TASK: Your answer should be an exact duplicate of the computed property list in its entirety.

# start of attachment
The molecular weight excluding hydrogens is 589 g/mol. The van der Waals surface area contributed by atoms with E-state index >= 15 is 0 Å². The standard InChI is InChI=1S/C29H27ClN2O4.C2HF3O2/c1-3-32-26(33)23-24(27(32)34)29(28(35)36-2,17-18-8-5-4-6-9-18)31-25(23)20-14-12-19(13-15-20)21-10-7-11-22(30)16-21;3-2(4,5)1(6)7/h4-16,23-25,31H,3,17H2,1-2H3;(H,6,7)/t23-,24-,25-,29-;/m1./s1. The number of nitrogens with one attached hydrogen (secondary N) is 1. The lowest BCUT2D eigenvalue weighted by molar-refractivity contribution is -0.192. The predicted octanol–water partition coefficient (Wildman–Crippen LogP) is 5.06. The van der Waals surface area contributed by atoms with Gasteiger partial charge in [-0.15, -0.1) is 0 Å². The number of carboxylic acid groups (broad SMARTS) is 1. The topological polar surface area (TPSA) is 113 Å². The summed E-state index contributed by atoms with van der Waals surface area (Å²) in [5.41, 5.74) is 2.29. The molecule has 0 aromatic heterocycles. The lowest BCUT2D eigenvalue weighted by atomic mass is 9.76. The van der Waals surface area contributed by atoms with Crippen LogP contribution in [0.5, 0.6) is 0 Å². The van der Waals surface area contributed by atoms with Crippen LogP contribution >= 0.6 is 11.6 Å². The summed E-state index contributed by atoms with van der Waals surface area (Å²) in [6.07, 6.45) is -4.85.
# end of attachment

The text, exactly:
The molecular weight excluding hydrogens is 589 g/mol. The van der Waals surface area contributed by atoms with E-state index >= 15 is 0 Å². The standard InChI is InChI=1S/C29H27ClN2O4.C2HF3O2/c1-3-32-26(33)23-24(27(32)34)29(28(35)36-2,17-18-8-5-4-6-9-18)31-25(23)20-14-12-19(13-15-20)21-10-7-11-22(30)16-21;3-2(4,5)1(6)7/h4-16,23-25,31H,3,17H2,1-2H3;(H,6,7)/t23-,24-,25-,29-;/m1./s1. The number of nitrogens with one attached hydrogen (secondary N) is 1. The lowest BCUT2D eigenvalue weighted by molar-refractivity contribution is -0.192. The predicted octanol–water partition coefficient (Wildman–Crippen LogP) is 5.06. The van der Waals surface area contributed by atoms with Gasteiger partial charge in [-0.15, -0.1) is 0 Å². The number of carboxylic acid groups (broad SMARTS) is 1. The topological polar surface area (TPSA) is 113 Å². The summed E-state index contributed by atoms with van der Waals surface area (Å²) in [5.41, 5.74) is 2.29. The molecule has 0 aromatic heterocycles. The lowest BCUT2D eigenvalue weighted by atomic mass is 9.76. The van der Waals surface area contributed by atoms with Crippen LogP contribution in [0.5, 0.6) is 0 Å². The van der Waals surface area contributed by atoms with Crippen LogP contribution >= 0.6 is 11.6 Å². The summed E-state index contributed by atoms with van der Waals surface area (Å²) in [6.07, 6.45) is -4.85.